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DESCRIPTION: This is an excellent example of a Japanese Man's "Haori" or formal topcoat. It is entirely handmade, totally reversible, and has represented the height of formal ware for Japanese men for centuries. The outer layer of the garment is hand woven of a high quality, solid black Satin Silk with the exception of 5 white circles within which a pictorial symbol of the family crest or "Mon" has been painted.
The Crest is that of the Iris or Kakitsubata. The Iris transformed from a decorative item on clothing and carriages of the nobility into an important family crest. It evolved from the famous Iris Festival during Heian times to be adopted by both court and warrior circles. This Festival was celebrated in May as the Iris was then at its most fragrant and many believed the scent would drive off evil spirits. It was made most famous by the magnificent folding screens painted by Ogata Korin in the early1700s.
What makes the Haori for men so intriguing is the fact that the main source of decoration is on the inside back lining panel of the garment. To include such artistic decoration on an inner lining reflected the idea that real luxury was found in hidden places, and did not consist of overt displays. This concept was incorporated into what the Japanese called "Iki," fashionable in the late Edo/Early Meiji Eras. This concept reflected the wearers exquisite sense of beauty without betraying one's sense of style to the outside world,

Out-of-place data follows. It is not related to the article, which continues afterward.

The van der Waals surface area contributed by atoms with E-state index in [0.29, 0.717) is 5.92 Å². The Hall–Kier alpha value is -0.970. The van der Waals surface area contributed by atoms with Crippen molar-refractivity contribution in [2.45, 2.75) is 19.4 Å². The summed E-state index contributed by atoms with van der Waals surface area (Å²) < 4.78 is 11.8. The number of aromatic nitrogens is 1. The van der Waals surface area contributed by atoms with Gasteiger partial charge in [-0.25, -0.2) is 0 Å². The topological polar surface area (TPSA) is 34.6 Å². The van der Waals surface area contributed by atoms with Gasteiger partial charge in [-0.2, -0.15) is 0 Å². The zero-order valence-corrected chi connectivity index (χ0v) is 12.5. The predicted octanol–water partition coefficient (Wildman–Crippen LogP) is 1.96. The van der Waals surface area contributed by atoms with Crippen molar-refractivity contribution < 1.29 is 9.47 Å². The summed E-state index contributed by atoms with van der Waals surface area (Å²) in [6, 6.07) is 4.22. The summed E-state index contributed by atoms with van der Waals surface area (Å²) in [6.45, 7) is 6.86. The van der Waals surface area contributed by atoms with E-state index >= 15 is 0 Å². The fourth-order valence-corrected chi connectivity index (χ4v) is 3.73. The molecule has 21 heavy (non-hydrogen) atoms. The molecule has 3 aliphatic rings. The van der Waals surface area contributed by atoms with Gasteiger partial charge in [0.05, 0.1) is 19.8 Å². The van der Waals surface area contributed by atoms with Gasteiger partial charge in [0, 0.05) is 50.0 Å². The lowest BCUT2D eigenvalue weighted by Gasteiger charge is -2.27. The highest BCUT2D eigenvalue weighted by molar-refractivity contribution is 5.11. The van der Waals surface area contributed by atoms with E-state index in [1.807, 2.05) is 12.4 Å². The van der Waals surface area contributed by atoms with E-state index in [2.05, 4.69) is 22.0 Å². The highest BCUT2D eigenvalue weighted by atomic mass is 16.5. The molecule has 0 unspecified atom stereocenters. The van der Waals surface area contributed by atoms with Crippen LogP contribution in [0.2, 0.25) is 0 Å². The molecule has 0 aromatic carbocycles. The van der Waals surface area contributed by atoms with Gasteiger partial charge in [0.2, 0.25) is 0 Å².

The Master Weaver who created the inner panel would incorporate the items most important to the individual wearer. In this instance, that included the locale and surroundings of the individual as well as his attachment to the Tea Ceremony and relationship to the Emperor's Family as implied by the centering of the group of Chrysanthemums, the flower of the Imperial Family. The finer the skill of the Master Weaver, the finer the design that appears within the Haori. Only a man of great wealth and very high status within Court Society of old Japan would have been able to wear such a magnificent garment. A work of art that remained a treasured heirloom for many years.
COUNTRY OF ORIGIN: Japan
TYPE TEXTILE: Formal Man's Haori or Topcoat
APPROXIMATE DATE OR PERIOD: Mid Meiji Era, ca 1880s
FABRIC CONTENT and CONDITION: Handwoven, satin silk garment with an intricate hand woven design encompassing a marvelous and varied landscape in excellent condition.
PRESENTATION: To hang as a display or work of art, or to wear (perhaps with the inside panel on the outside) for a very formal or elegant occasion.
A Certificate of Authenticity is included.
TTAC will personally pack and ship via UPS at company expense within the continental United States.